Please take control of your life and challenge all of us in the medical field. Make sure, you need all the medication you are presently taking. Make sure you begin some kind of exercise activity or program to help you get stronger and healthier everyday!


Health Information

CDC Recommends Physical Therapy and Other Nondrug
Options for Chronic Pain

With overuse of opioids for the treatment of chronic pain becoming a national public health epidemic, the Centers for Disease Control and Prevention (CDC) released guidelines that recommend nondrug approaches such as physical therapy over long-term or high-dosage use of addictive prescription painkillers.

"Nonpharmacologic therapy and nonopioid pharmacologic therapy are preferred for chronic pain," the guidelines state (" CDC Guideline for Prescribing Opioids for Chronic Pain - United States, 2016" - March 15, 2016). "Clinicians should consider opioid therapy only if expected benefits for both pain and function are anticipated to outweigh risks to the patient. If opioids are used, they should be combined with nonpharmacologic therapy and nonopioid pharmacologic therapy, as appropriate."

While there are certain conditions - including cancer treatment, palliative care, and end-of-life care - where opioid prescription for chronic pain may be appropriate, the CDC cited numerous cases where opioid use could be significantly reduced or avoided altogether.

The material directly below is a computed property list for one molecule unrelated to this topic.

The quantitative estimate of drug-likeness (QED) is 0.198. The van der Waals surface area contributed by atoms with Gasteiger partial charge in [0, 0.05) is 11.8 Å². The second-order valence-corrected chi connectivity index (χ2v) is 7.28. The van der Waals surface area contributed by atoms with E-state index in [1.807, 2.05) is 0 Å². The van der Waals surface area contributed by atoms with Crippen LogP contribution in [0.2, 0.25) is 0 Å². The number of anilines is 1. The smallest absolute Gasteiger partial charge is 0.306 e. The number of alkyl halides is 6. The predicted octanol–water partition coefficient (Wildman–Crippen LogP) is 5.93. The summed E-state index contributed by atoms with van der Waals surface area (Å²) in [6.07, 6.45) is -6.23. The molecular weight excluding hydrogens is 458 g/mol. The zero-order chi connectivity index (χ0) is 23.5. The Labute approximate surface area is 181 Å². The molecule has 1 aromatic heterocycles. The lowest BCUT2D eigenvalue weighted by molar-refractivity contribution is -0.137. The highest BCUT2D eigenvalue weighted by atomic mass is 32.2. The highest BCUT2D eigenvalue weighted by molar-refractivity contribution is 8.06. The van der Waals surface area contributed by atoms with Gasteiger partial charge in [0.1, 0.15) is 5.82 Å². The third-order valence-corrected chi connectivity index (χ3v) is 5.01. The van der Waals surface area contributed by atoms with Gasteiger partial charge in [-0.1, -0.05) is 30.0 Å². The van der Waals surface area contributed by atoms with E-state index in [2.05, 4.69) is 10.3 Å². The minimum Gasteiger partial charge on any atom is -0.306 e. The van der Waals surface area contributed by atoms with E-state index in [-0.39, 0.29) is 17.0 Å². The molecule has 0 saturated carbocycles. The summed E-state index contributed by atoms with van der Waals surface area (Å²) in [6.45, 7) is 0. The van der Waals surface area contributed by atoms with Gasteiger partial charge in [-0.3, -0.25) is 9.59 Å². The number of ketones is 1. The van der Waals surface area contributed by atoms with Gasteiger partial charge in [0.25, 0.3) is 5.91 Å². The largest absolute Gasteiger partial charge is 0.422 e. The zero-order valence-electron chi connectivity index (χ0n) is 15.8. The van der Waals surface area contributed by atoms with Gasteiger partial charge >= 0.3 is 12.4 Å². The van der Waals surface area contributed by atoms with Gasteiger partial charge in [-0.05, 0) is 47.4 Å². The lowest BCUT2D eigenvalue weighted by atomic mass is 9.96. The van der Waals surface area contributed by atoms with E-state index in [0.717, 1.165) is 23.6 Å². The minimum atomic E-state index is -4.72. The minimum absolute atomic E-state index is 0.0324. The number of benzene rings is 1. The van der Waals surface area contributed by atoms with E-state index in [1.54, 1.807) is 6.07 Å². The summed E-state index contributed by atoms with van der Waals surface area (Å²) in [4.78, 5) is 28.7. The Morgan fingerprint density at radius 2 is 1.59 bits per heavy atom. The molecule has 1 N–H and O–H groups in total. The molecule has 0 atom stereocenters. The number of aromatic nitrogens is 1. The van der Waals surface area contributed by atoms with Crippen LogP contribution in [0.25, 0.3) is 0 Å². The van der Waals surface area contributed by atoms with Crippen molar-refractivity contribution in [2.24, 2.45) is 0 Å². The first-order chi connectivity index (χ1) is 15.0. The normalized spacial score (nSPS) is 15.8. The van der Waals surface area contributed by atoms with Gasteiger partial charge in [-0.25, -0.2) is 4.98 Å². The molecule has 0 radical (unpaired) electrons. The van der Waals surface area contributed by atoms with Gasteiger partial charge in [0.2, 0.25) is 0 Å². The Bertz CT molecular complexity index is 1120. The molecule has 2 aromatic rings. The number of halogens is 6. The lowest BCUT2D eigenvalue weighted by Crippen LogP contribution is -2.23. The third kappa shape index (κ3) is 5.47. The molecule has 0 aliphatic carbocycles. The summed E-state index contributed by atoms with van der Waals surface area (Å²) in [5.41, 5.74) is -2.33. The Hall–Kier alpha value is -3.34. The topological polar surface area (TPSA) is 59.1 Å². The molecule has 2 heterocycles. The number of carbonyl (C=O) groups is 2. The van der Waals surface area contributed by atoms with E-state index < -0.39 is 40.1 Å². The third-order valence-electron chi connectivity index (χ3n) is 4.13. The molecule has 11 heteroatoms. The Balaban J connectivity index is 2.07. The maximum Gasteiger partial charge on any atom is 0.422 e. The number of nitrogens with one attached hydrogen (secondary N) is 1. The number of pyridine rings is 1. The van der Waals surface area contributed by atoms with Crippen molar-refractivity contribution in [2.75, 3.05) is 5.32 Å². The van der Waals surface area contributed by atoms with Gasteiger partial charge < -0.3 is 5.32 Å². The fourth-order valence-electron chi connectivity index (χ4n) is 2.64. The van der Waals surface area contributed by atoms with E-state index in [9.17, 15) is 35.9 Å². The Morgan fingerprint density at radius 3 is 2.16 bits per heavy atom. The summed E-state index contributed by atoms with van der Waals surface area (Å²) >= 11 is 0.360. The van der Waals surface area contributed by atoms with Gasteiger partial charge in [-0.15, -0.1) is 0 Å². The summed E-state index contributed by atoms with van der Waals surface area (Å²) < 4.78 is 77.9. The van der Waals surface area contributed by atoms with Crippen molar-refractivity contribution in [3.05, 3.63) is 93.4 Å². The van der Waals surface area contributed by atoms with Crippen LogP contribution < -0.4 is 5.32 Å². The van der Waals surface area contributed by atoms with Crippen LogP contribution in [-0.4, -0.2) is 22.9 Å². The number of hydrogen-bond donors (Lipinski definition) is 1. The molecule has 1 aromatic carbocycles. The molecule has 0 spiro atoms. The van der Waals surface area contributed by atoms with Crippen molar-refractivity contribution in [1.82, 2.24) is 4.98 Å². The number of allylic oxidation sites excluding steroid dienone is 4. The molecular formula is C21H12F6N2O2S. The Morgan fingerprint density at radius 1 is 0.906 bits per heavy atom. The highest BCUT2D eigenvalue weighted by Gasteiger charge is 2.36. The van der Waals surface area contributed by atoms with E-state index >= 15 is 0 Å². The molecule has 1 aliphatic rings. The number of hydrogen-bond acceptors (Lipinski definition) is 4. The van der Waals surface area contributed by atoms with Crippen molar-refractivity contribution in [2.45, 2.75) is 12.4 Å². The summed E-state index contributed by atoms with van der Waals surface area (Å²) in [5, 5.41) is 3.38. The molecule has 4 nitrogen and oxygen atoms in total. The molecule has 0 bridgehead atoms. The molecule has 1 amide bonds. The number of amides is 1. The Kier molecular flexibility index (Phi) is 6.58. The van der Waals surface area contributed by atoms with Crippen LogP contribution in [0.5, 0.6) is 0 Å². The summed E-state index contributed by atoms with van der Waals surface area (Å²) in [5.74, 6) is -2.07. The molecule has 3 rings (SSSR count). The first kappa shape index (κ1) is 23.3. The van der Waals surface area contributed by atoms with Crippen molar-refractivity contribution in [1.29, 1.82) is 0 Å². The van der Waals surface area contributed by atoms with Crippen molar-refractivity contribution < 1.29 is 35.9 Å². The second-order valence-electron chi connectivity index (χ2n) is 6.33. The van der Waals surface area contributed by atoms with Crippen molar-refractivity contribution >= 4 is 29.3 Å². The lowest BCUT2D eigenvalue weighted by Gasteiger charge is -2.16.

"The contextual evidence review found that many nonpharmacologic therapies, including physical therapy, weight loss for knee osteoarthritis, psychological therapies such as CBT (cognitive behavioral therapy), and certain interventional procedures can ameliorate chronic pain," the guidelines state. "There is high-quality evidence that exercise therapy (a prominent modality in physical therapy) for hip or knee osteoarthritis reduces pain and improves function immediately after treatment and that the improvements are sustained for at least 2-6 months. Previous guidelines have strongly recommended aerobic, aquatic, and/or resistance exercises for patients with osteoarthritis of the knee or hip. Exercise therapy also can help reduce pain and improve function in low back pain and can improve global well-being and physical function in fibromyalgia."

Physical therapists partner with patients, their families, and other health care professionals to manage pain, often reducing or eliminating the need for opioids. Research has shown that a simple education session with a physical therapist can lead to improved function, range of motion, and decreased pain.

Before you agree to a prescription for opioids,
ask if physical therapy might be right for you!


MPT News & Happenings
Stop by the MPT table- we will have a PT on-site to answer questions.
May 15th
Questions about the services we offer? Wonder what training our PT's have?
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Fran's Favorite Quotes
"Become Someone You Can Respect"



"Favorite Physical Therapy"
McDonald Physical Therapy